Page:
In my last column, I described how an automotive competition called ``Focus on the Future'' is improving the automotive repair industry's image and workforce. The brainchild of some service shop owners in southern Illinois, the program shows the impact a handful of can-do people can make.
Paul Stock of Stock's Underhood Specialists in Belleville, Ill., is active in the local chapter of the Automotive Service Association (ASA) across the river from St. Louis. He led a small band of ASA members who created this equivalent of a science fair competition for auto repair students at local high schools.
The competition requires students to build a mock up of a sophisticated automotive system or subsystem, then write a comprehensive paper and give a verbal report on its theory, operation and diagnosis.
Readers know I've encouraged them to bring their expertise, insight and suggestions to bear at local automotive schools. Why involve yourself with a school? Because a solid automotive program is to your shop what farm clubs are to major-league baseball: A breeding ground for new talent.
According to Mr. Stock, some automotive teachers hear so little from shop owners they ``often feel isolated-just swinging in the breeze'' trying to make their school's programs meaningful to the industry. So they have welcomed Focus on the Future with open arms because it helps renew the vital dialogue between teachers and shop owners, he said.
Besides apprising teachers of what tradesmen seek in new hires, the competition has impressed upon students the need for smart, well-rounded technicians to fix tomorrow's vehicles. The message is more credible in that it comes from the same shop owners who do the hiring!
Mr. Stock admitted that some schools probably didn't participate because their students didn't want to research and write the required report or prepare for the verbal aspect of the program.
But emphasizing the ``complete'' technician must be paying off because the biggest surprise of this year's competition was the overall improvement in written and verbal reports. ``It was obvious to the judges that instructors spent much more time prepping the kids for writing and speaking,'' Mr. Stock said.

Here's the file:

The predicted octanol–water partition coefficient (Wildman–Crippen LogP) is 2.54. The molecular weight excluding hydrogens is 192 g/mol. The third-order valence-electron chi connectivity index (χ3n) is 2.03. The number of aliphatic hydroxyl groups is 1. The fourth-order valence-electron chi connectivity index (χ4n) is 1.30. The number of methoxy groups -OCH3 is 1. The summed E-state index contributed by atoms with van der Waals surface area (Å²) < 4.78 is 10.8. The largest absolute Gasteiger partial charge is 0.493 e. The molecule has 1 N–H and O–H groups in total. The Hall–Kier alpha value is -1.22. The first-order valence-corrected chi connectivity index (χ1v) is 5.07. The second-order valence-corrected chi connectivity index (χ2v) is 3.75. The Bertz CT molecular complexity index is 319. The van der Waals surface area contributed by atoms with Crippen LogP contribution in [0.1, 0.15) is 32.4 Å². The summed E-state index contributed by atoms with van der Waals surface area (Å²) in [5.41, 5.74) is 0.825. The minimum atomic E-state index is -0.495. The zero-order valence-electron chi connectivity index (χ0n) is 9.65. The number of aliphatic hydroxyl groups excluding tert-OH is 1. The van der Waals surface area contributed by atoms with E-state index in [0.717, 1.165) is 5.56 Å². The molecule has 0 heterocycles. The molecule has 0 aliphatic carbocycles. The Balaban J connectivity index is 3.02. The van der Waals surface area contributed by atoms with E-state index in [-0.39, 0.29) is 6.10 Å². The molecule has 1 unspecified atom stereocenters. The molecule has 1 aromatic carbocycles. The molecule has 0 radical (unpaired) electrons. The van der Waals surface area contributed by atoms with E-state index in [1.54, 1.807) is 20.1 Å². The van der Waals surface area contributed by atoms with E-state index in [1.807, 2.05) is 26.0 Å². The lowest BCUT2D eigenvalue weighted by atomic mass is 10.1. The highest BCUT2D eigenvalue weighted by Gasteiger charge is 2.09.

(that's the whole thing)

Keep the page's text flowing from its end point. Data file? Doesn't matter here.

If programs such as Focus on the Future are what it takes to key both automotive teachers and students on communication skills, then similar competitions ought to be under way in every city! The time to inspire good work habits and communication skills is when people are young and impressionable. Once they enter a shop and begin absorbing other techs' lousy attitudes, it's infinitely more difficult to turn them around.
Earlier, I likened technician recruitment to a ball club's farm system. The analogy is important in another way. Exceptionally talented high-school players occasionally head directly into the major leagues. Likewise, some kids go straight from high school into an auto service shop.
However, most athletes and budding technicians benefit from the additional training and maturity they gain from a post-secondary school. But in the Illinois area east of St. Louis, many students weren't aware of a first-rate automotive program at Lewis and Clark Community College.
Focus on the Future bridged an important gap in the local farm-team system by introducing students and teachers from 11 area high schools to the Lewis and Clark curricula. What's more, the competition itself challenges and inspires kids to prepare themselves for an advanced automotive education and reminds them they needn't go far to get good college-level training.
Besides spotlighting career opportunities in the auto service industry-as well as where to pre-pare for the career-Focus on the Future can take credit for saving its first ``soul.'' One of last year's winning students told Mr. Stock that although he had the talent for it, his heart wasn't in auto repair. He said that after graduating, he'd look for work in another profession.
This year, Mr. Stock encountered this young man at an automotive college in Chicago while speaking there about technician recruitment. The fellow said Focus on the Future prompted him to re-evaluate his decision and to apply himself to auto repair after all.
A trophy donated by the Automobile Club of Missouri, engraved with the names of the winning students and their teachers, is displayed at their school for one year. Mr. Stock said he hopes schools begin displaying the Focus on the Future trophy as prominently as their sports awards. They should indeed!